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What is a risk-o-meter and how has it changed?

In a bid to help investors make informed decisions, the regulator has recently modified the risk-o-meter. Here we discuss the evolution of risk-o-meter and delve into new changes

What is a risk-o-meter and how has it changed?

If we ask you what returns your fund gave in the last one year, you'll probably give an instant answer. But what if we ask you about its risk profile? Maybe some of you might have some vague idea, but most won't bother to answer. For long, mutual fund investors have based their fund selection only on performance numbers, while ignoring the risk side of the equation, specifically on the fixed-income side.

The problem is that unlike returns, which investors can easily measure, they've never really had any risk-assessment tool to aid them. SEBI made some half-hearted attempts to fill that void in the past but they weren't of much use. As a result, the most common interpretation for investors has been that the funds giving higher returns were better investments, while those returning less were poor. But returns convey only one side of the story. Your impressions about a fund can change dramatically the moment you factor in the risks. In fixed income, the risk has always been latent but the happenings of the last two years have revealed the price one pays for the lack of its appreciation.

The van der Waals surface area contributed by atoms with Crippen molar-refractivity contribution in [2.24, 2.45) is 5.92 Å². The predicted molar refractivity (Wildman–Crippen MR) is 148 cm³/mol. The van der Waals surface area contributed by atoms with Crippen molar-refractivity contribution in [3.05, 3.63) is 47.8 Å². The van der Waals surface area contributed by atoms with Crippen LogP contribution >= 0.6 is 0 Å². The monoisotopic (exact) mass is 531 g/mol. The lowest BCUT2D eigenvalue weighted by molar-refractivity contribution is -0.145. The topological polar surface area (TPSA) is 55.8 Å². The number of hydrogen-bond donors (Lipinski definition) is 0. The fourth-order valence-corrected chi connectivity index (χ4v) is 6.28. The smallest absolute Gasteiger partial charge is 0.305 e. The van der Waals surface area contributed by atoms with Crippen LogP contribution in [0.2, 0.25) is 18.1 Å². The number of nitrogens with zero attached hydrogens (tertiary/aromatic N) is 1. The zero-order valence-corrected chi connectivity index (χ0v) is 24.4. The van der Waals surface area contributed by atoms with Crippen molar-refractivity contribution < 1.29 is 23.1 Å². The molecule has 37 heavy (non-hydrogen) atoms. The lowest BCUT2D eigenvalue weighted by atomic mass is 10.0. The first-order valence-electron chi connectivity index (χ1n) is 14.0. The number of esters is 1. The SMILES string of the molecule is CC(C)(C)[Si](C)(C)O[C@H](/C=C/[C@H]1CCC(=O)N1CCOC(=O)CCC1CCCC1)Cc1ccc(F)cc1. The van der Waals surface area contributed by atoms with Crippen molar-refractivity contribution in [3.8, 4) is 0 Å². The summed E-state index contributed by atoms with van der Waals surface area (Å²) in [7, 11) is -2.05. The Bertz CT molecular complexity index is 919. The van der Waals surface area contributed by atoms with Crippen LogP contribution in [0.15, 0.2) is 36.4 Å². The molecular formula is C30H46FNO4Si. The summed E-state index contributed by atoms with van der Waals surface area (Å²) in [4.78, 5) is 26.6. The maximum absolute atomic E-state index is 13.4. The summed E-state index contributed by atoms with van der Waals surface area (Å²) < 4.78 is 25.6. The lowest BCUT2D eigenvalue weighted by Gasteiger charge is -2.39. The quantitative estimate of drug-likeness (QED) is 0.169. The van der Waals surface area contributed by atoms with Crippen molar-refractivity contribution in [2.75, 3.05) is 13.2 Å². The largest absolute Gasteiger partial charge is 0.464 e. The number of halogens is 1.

Don't believe us? Just trace back the rapid growth in the asset sizes of the six shuttered Franklin schemes alongside their standout performance year after year.
Now this problem is not unique to the six Franklin funds, even though they've become the poster boys for any discussion around risk. Across many debt-fund categories, there has always been a wide variation on the risk parameters. On the one hand, there are funds which have traditionally been more conservative. On the other, there are the more aggressive ones, which assume far-greater risk in pursuit of returns. But because of the absence of an objective, easy-to-digest risk measure, investors have never been able to distinguish between the two.